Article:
Collaborating in a Virtual Architectural Environment: The Las Americas Virtual Design Studio (LAVDS)
The paper describes exploratory work in the design, construction, and habitation of a virtual structure (VS) nested within an Internet-based multi-user environment and serving a geographically distributed collective of architecture students and faculty. In addition to a discourse on the design and implementation parameters that were used, the paper seeks to provide findings that make reference to the quality of teaching/learning experience of users and the effectiveness of the interaction among
What people really want - User validation of "digital city" concepts
This Paper discusses the experience acquired from the user-compatible development of a digital city model as an aid to urban planning based on the endeavours of a large Austrian city. The method selected was a structured survey of the future users of the "Digital City". In the case in question, the addressee is initially an "internal" client, in other words the staff of the Urban Planning Department. Above all findings it seems vital to work more intensive on common terminology and concepts to f
The Pattern That Connects
While patterns have a spotty history in architecture, their definitions and uses in other fields offer new possibilities for design. This paper examines those definitions and uses?including theories put forward by architectural theorist, Christopher Alexander; art educator, Gyorgy Kepes; chemist, Ilya Prigogine; and anthropologist, Gregory Bateson. Of particular interest is the shift from eternal, essential, universal, and fundamental patterns to fleeting, superficial, specific, and incidental v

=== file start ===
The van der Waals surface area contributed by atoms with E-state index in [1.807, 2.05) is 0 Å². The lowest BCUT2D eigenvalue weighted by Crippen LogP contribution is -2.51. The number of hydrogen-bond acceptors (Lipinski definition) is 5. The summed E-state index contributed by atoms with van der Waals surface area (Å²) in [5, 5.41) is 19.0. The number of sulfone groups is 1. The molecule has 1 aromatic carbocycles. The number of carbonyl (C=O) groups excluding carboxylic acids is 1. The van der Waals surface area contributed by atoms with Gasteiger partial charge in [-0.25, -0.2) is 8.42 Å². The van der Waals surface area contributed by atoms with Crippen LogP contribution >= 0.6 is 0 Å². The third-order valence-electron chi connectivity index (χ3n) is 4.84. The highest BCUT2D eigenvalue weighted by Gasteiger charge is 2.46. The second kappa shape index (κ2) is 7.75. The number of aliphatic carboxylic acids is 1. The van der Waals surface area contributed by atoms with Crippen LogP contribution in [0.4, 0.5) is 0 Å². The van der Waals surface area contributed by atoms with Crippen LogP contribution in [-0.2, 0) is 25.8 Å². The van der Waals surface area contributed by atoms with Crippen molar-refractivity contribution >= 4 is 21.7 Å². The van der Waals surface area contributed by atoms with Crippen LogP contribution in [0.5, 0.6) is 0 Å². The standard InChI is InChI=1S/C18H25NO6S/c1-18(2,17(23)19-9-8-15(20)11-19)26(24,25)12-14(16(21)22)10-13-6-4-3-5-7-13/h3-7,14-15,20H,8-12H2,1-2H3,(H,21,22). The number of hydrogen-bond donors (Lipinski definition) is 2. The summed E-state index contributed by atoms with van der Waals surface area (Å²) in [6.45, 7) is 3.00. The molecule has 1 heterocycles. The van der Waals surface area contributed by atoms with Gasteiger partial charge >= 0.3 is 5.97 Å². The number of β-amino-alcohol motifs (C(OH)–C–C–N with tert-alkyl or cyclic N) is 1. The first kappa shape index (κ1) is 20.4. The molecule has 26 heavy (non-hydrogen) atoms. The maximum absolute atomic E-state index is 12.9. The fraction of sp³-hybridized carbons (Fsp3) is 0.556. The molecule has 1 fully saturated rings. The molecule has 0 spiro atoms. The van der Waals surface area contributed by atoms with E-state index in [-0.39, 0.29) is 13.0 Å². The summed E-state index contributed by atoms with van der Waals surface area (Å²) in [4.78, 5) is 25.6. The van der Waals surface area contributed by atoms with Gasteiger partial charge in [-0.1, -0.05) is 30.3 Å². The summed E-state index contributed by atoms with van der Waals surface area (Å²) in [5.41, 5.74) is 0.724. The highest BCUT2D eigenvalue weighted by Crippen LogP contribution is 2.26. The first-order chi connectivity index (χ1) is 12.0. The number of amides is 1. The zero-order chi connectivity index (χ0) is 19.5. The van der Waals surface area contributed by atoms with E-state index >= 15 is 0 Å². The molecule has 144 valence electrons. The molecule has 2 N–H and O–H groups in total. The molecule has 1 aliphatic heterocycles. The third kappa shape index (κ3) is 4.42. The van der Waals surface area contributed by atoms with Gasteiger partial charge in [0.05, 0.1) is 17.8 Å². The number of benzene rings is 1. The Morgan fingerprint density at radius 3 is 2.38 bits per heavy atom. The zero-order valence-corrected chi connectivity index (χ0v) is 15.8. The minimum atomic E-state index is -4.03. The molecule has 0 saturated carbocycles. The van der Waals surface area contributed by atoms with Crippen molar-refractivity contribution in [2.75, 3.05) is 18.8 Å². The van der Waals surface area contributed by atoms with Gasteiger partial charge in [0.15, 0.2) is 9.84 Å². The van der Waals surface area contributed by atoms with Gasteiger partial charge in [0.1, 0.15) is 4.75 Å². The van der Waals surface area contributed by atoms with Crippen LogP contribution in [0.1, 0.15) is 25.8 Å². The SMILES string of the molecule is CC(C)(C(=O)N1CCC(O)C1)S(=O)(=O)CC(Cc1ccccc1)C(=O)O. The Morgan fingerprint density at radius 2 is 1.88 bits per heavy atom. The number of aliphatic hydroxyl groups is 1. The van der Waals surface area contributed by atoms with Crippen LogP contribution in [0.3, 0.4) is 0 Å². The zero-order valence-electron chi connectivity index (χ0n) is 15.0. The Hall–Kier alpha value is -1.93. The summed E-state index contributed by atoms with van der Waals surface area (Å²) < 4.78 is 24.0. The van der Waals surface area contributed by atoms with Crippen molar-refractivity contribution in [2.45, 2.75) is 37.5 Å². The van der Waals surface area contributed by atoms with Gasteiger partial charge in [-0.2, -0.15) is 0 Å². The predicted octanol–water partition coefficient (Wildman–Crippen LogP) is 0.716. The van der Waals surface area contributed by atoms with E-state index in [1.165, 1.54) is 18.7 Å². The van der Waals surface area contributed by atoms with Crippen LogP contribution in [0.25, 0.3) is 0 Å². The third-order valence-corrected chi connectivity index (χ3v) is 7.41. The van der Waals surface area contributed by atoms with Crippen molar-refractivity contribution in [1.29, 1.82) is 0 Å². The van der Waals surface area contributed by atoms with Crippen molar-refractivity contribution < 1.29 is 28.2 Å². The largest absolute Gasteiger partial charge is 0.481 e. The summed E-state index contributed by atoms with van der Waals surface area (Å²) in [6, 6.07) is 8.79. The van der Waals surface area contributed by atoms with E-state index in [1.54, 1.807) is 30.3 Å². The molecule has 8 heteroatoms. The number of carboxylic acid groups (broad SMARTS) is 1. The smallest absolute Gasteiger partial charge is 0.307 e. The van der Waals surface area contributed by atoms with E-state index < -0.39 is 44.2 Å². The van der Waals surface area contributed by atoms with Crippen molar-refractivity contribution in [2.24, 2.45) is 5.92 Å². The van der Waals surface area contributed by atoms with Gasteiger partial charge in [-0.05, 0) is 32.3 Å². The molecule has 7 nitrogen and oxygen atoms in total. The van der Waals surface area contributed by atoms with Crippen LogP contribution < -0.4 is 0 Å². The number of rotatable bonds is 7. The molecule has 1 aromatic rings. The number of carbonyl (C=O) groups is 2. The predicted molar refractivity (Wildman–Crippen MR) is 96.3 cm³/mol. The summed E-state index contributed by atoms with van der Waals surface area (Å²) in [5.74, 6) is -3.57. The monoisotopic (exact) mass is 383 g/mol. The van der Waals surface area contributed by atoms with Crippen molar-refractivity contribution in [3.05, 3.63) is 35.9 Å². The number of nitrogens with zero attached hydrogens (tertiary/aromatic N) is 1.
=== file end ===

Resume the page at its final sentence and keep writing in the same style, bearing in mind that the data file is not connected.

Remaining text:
Arch-OS: An Implementation of Cybrid Strategies
A review of the literature on Intelligent Buildings suggests an ideal of a building as an autonomous system that controls its internal and external environments. The model, whose origin lies with early models of artificial intelligence, effectively treats the building as a slave to human needs, and appears to invest more intelligence in the building than in its occupants. This paper proposes that automated environments be understood as extensions of human sense and awareness. It describes an ope
ECorr: Pipeline Corrosion
This case study presents an investigation into the corrosion of a steel pipeline submerged in salt water; it covers corrosion rate and possible protective coatings for the pipeline. This is an advanced level case study.
Can Doors and Windows Become Design Team Players?
In an architectural design session, suppose design objects such as doors, windows and rooms can look after themselves, what kind of recommendations would a designer get? What is the nature of a design environment that facilitates such interactions? Where would a design object acquire the knowledge that allows it to interact intelligently? How would such localized recommendations be aggregated to support global design decisions made by the designer? This paper investigates these questions through
Simulation of Micro Pedestrian Behaviour in Shopping Streets
Over the years, scholars have developed various models of pedestrian movement. These models can be used to assess the effects of detailed design decisions or to predict pedestrian behaviour under conditions of crowding. To date, not much attention has been paid to pedestrians' shopping behaviour at the micro level. Therefore, the main purpose of this project is to test a model that aims at simulating micro pedestrian behaviour in shopping streets, including entering shops. The model assumes a de
The Importance of Virtual Environments in the Design of Electronic Games and Their Relevance to Arch